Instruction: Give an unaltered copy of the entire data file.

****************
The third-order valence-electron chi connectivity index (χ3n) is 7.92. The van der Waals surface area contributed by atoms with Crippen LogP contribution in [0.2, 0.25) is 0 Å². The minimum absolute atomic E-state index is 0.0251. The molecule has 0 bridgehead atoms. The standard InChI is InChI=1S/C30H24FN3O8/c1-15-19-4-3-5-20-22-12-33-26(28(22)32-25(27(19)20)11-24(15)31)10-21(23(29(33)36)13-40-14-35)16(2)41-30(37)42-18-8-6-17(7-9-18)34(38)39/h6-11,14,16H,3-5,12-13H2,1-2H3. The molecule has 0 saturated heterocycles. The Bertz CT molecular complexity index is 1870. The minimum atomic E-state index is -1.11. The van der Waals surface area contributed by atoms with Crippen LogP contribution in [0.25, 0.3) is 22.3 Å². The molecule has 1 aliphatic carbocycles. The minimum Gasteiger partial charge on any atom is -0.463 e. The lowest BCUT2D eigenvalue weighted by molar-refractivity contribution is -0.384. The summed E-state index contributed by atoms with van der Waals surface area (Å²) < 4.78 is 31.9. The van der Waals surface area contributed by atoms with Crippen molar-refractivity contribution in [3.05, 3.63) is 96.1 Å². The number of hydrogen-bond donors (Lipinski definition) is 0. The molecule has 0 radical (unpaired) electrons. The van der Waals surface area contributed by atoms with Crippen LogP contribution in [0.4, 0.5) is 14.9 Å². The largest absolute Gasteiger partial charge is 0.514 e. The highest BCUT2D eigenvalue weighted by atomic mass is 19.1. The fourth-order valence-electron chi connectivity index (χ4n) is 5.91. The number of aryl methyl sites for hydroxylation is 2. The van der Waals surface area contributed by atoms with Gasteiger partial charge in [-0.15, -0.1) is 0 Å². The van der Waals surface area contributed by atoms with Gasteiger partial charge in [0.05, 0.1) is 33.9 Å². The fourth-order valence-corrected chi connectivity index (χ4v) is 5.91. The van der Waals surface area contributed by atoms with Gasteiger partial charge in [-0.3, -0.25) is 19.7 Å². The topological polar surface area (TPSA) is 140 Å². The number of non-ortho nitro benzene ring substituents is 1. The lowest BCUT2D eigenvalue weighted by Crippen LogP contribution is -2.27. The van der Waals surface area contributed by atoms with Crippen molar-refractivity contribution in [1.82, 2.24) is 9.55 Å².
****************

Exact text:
The third-order valence-electron chi connectivity index (χ3n) is 7.92. The van der Waals surface area contributed by atoms with Crippen LogP contribution in [0.2, 0.25) is 0 Å². The minimum absolute atomic E-state index is 0.0251. The molecule has 0 bridgehead atoms. The standard InChI is InChI=1S/C30H24FN3O8/c1-15-19-4-3-5-20-22-12-33-26(28(22)32-25(27(19)20)11-24(15)31)10-21(23(29(33)36)13-40-14-35)16(2)41-30(37)42-18-8-6-17(7-9-18)34(38)39/h6-11,14,16H,3-5,12-13H2,1-2H3. The molecule has 0 saturated heterocycles. The Bertz CT molecular complexity index is 1870. The minimum atomic E-state index is -1.11. The van der Waals surface area contributed by atoms with Crippen LogP contribution in [0.25, 0.3) is 22.3 Å². The molecule has 1 aliphatic carbocycles. The minimum Gasteiger partial charge on any atom is -0.463 e. The lowest BCUT2D eigenvalue weighted by molar-refractivity contribution is -0.384. The summed E-state index contributed by atoms with van der Waals surface area (Å²) < 4.78 is 31.9. The van der Waals surface area contributed by atoms with Crippen molar-refractivity contribution in [3.05, 3.63) is 96.1 Å². The number of hydrogen-bond donors (Lipinski definition) is 0. The molecule has 0 radical (unpaired) electrons. The van der Waals surface area contributed by atoms with Crippen LogP contribution in [0.4, 0.5) is 14.9 Å². The largest absolute Gasteiger partial charge is 0.514 e. The highest BCUT2D eigenvalue weighted by atomic mass is 19.1. The fourth-order valence-electron chi connectivity index (χ4n) is 5.91. The number of aryl methyl sites for hydroxylation is 2. The van der Waals surface area contributed by atoms with Gasteiger partial charge in [-0.15, -0.1) is 0 Å². The van der Waals surface area contributed by atoms with Gasteiger partial charge in [0.05, 0.1) is 33.9 Å². The fourth-order valence-corrected chi connectivity index (χ4v) is 5.91. The van der Waals surface area contributed by atoms with Gasteiger partial charge in [-0.3, -0.25) is 19.7 Å². The topological polar surface area (TPSA) is 140 Å². The number of non-ortho nitro benzene ring substituents is 1. The lowest BCUT2D eigenvalue weighted by Crippen LogP contribution is -2.27. The van der Waals surface area contributed by atoms with Crippen molar-refractivity contribution in [1.82, 2.24) is 9.55 Å².